The Justice Department last week announced it won't try to block the Aug. 24 arrival of Windows 95 and its online sidekick, MSN.
But the feds continue their investigation of whether packaging MSN software inside Windows 95 is an antitrust violation, so regulation is still a threat.
If Microsoft succeeds according to its plan, MSN won't be the runaway success rivals so fear. Microsoft will sell tens of millions of copies of Windows 95 over the next year, yet claims it would be happy with just 1 million MSN customers over the next 12 months.
MSN said it would hold subscriber levels at 500,000 "temporarily" to evaluate system performance and fix glitches.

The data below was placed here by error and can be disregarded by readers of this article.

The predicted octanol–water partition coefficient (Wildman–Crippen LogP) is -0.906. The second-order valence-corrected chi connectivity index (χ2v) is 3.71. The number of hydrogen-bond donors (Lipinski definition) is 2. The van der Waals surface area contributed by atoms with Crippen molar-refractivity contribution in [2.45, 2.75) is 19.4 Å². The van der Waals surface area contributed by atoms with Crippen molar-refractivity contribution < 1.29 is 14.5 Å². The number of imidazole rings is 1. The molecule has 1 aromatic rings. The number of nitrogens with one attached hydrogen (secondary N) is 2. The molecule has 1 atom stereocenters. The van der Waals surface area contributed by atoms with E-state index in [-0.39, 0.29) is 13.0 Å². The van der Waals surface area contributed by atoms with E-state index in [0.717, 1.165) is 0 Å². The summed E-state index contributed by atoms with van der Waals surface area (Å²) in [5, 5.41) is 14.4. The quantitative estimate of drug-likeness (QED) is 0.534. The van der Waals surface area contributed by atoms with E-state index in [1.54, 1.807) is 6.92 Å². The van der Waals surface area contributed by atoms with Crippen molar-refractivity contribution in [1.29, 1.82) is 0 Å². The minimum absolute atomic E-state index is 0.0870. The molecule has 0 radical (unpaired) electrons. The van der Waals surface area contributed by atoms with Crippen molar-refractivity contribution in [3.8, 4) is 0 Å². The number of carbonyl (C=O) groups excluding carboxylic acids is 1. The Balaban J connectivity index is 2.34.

"We don't want our customers experiencing what we've seen other online services experience when they go through a period of online growth," said George Meng, MSN lead product manager.
MSN pricing, announced last week, is closer to the prices for rival services than many analysts had expected-$4.95 per month for three hours, with each additional hour costing $2.50. An annual membership plan, designed to alleviate some of the churn online services experience, is more competitively priced.
MSN will let consumers try out the service free. But without a significant price advantage, MSN's success will hinge on its content, which can't initially match that of rivals.
Similarly, MSN's ad rate card-to be issued Aug. 15-offers a wealth of opportunities, but there will likely be few advertisers when the service launches.
Indeed, there is a new global online force to be reckoned with. But the name may be Rupert Murdoch, not Bill Gates. Mr. Murdoch is far more experienced at packaging content for the masses, making his newly merged Delphi/MCI service a serious player.